With regard to ANSI B74.18-1996, direct comparison is even more difficult, since the standard in general does not specify what percentages may or must be retained. Instead, the sieves themselves are first calibrated with a standard sand (see Appendix 3). The requirements for the material to be tested are then expressed in terms of the performance of the sieve with regards to the standard sand. Thus, for a coated ANSI 120, the maximum percentage allowed to be retained on a 133 micron sieve is 1.2 times the percentage of standard sand retained on that same sieve. The 133 micron sieve must have retained from 9.9 to 17.9 percent of the 120 standard sand. That same sieve is then used as a fines control sieve for coated 100 grade. The percentage of material which passes through that sieve must be within +10%/ -7% of the percentage of the 100 grade standard sand which passed through it.

In comparing coated with bonded macrogrits, the most that can be said is that the sizes are approximately the same, but the specified requirements differ sufficiently to require individual appraisal of batches of material.

Exhibits 2 and 3 show the approximate size range of the standard sizes of macrogrits by FEPA, ANSI, and JIS requirements. For all sizes, the standards require that at least 70% to 85% (depending on the size in question) of the abrasive pass through a coarse control sieve and at least cumulatively 60% to 70% of the abrasive be retained on two or three finer sieves. The size range for each size given in Exhibits 1 and 2 is from the opening of the finest sieve to the opening of the control sieve.

Thus, for ANSI grade 80 (FEPA F80, JIS 80), a total of 65% of the sample must be retained on sieves with openings of 150 and 180 microns. At least 75% of the size must pass through a sieve with an opening of 212 microns. The range shown for size 80 is thus 150 to 212 microns: at least 65% of the sample, including the median size, will fall within this range.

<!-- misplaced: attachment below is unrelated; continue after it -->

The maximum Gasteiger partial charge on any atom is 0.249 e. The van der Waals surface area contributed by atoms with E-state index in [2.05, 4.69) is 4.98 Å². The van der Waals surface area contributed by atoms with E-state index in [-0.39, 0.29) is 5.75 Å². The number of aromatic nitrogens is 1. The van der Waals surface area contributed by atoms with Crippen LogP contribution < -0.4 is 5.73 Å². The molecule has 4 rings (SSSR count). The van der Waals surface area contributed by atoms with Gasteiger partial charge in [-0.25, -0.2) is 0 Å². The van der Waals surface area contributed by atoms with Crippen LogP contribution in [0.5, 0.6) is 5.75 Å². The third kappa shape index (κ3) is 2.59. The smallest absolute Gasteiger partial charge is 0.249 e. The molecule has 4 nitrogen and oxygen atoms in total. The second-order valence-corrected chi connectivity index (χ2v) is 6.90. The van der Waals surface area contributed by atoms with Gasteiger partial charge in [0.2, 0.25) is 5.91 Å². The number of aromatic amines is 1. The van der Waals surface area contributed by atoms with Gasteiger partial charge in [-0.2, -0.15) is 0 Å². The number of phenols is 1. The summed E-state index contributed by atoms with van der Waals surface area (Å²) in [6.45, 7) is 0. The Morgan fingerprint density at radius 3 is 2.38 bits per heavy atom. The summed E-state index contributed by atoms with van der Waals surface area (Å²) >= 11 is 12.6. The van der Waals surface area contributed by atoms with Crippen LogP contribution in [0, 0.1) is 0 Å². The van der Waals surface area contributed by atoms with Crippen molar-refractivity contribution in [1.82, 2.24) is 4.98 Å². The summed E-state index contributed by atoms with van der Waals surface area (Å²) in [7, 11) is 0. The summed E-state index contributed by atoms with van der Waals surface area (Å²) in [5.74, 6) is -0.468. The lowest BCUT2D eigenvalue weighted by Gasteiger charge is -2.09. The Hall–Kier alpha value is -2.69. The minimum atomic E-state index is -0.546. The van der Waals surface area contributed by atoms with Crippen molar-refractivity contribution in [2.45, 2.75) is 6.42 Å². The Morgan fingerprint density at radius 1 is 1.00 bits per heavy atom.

For a complete listing of grit specification and comparison to other standards click on a grit bar.

Exhibit 2

Exhibit 3

MICROGRITS

Comparison of standards for microgrits is not as straightforward. ANSI standards for coated and bonded grains differ substantially, as do the FEPA standards for coated (called "FEPA P") and bonded (called "FEPA F") grains. The JIS standard is also quite different. For the most part, the standards specify a) a minimum value which 94% of the abrasive must be coarser than, b) a maximum value that 97% of the abrasive must be finer than, and c) the range in which the midpoint must fall.

Exhibits 4, 5 6 and 7 show the required midpoint ranges when measured by electrical resistance as specified in the various standards. Exhibits 8, 9, 10 and 11 show the full size range (from 3% to 94%, 95% for FEPA P) of the same sizes. The relevant standards are ANSI B74.10-2001 (bonded and loose grain, shown as "ANSI" in the exhibits), ANSI B74.18-1996 (shown as "Coated" in the exhibits), FEPA 42-D-1984R1993 and ISO 8486 (for bonded and loose grain, shown as "FEPA" in the exhibits), FEPA 43-GB-1983R1993 (for coated abrasives, shown as FEPA P in the exhibits), and JIS R 6001-1987 (shown as "JIS" in the Exhibits).

In all cases, the shaded area under the size label shows the size range of interest. Where the specifications are identical (for example, for JIS and ANSI-Coated, sizes 4000 and finer), the label shows both sizes. ANSI coated sizes 240 to 500 are not specified by electrical resistance measurement in ANSI B74.18-1996, and thus were not included in the exhibits. In general, they are close to the JIS sizes. FEPA P (coated) microgrits are not specified by electrical resistance, but by sedimentometer. The values given in the exhibits are based on electrical resistance equivalents of the sedimentometer values.

An important point to remember about the microgrits is that the same size number may refer to very different sizes, depending on the standard being used. Thus, a JIS 600 has an average particle size of 18.5-21.5 microns. A FEPA F600 has an average size of 8.3-10.3 microns.

Exhibit 4

Exhibit 5

Exhibit 6

Exhibit 7

Exhibit 8

Exhibit 9

About UAMA | History | Committees
Organization | Members | Publications

©2009 Unified Abrasives Manufacturers' Association.
All rights reserved.